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March 3, 2015

New Zealand mudsnails.New Zealand mudsnails.

MADISON -- Results from a multistate environmental DNA sampling effort did not detect any genetic evidence of New Zealand mudsnails in Illinois, Iowa or Wisconsin outside of Black Earth Creek in Dane County, Wis.

The New Zealand mudsnail was found in Dane County's Black Earth Creek in 2013 -- the first appearance of snail in the Midwest outside of the Great Lakes basin. Although they measure just one-eighth of an inch in length, New Zealand mudsnails multiply quickly and alter resources used by trout and other stream animals.

Upon discovery of the New Zealand mudsnail in a Midwest trout stream, aquatic invasive species program coordinators from all three states developed a joint plan to identify the range of the invader. With the help of a $30,000 grant from Mississippi River Basin Panel on Aquatic Nuisance Species, the Wisconsin DNR was able to coordinate the collection of water samples across 45 sites in Illinois, Iowa and Wisconsin.

The samples were then screened for traces of New Zealand mudsnail DNA by the U.S. Geological Survey Upper Midwest Environmental Sciences Center in La Crosse and the University of Wisconsin-Stevens Point. These genetic sampling techniques have been shown to be more sensitive in detecting rare organisms than conventional sampling methods.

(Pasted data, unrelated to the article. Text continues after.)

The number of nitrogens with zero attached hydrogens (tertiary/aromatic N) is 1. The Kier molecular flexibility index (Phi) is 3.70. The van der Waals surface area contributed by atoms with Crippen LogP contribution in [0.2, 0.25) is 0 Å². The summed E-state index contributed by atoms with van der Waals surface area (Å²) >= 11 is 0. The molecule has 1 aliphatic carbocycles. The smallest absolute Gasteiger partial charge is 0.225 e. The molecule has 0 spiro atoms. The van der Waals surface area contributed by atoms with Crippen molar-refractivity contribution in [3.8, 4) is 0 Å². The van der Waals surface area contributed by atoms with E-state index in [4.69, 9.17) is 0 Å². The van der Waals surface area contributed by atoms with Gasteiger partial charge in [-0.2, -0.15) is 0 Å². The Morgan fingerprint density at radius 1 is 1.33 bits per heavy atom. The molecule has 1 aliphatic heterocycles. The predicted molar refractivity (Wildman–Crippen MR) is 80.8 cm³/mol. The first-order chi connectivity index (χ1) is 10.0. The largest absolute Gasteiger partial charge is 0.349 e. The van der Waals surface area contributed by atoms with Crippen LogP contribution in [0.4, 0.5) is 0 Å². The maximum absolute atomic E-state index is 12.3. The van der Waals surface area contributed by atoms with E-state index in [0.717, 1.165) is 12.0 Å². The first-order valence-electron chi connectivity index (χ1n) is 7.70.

Maureen Ferry, the Wisconsin DNR aquatic invasive species monitoring coordinator, said the project has provided a baseline understanding of the distribution of these snails.

"We can be reasonably confident that New Zealand mudsnail populations do not exist at the sites we sampled," said Ferry. "This tells us that continued prevention efforts are worthwhile in trying to stop the spread of this harmful invader."

Ferry said the research also provided insight on the effective use of eDNA monitoring for invasive species in streams.

"We learned a great deal through this multistate effort and continued to refine our eDNA techniques to augment traditional monitoring efforts," Ferry said. "Both methods combined greatly increase our ability to detect invasive species."

Aquatic invasive species program managers are encouraged by the results of the sampling effort. The limited distribution of New Zealand mudsnails in one stream in Wisconsin gives managers time to implement awareness campaigns to help water users prevent the spread of the snails outside of their known location.

"The Stop Aquatic Hitchhikers guidance of cleaning debris and draining water from gear are good first steps," said Bob Wakeman, aquatic invasive species program coordinator for the Wisconsin DNR. However, given the hardiness of these snails, additional steps are encouraged, including scrubbing gear with a brush to remove the hard-to-see snails, freezing gear or soaking it in hot, 120-degree Fahrenheit water.

"By taking these steps," said Wakeman, "all water users can protect Wisconsin waters from the impacts of invasive species."

To learn more, search the DNR website,, for "New Zealand mudsnail." For the complete U.S. Geological Survey report on the eDNA monitoring project, visit (exit DNR).

FOR MORE INFORMATION CONTACT: Maureen Ferry, DNR aquatic invasive species monitoring coordinator, 608-261-6450;

Last Revised: Tuesday, March 03, 2015

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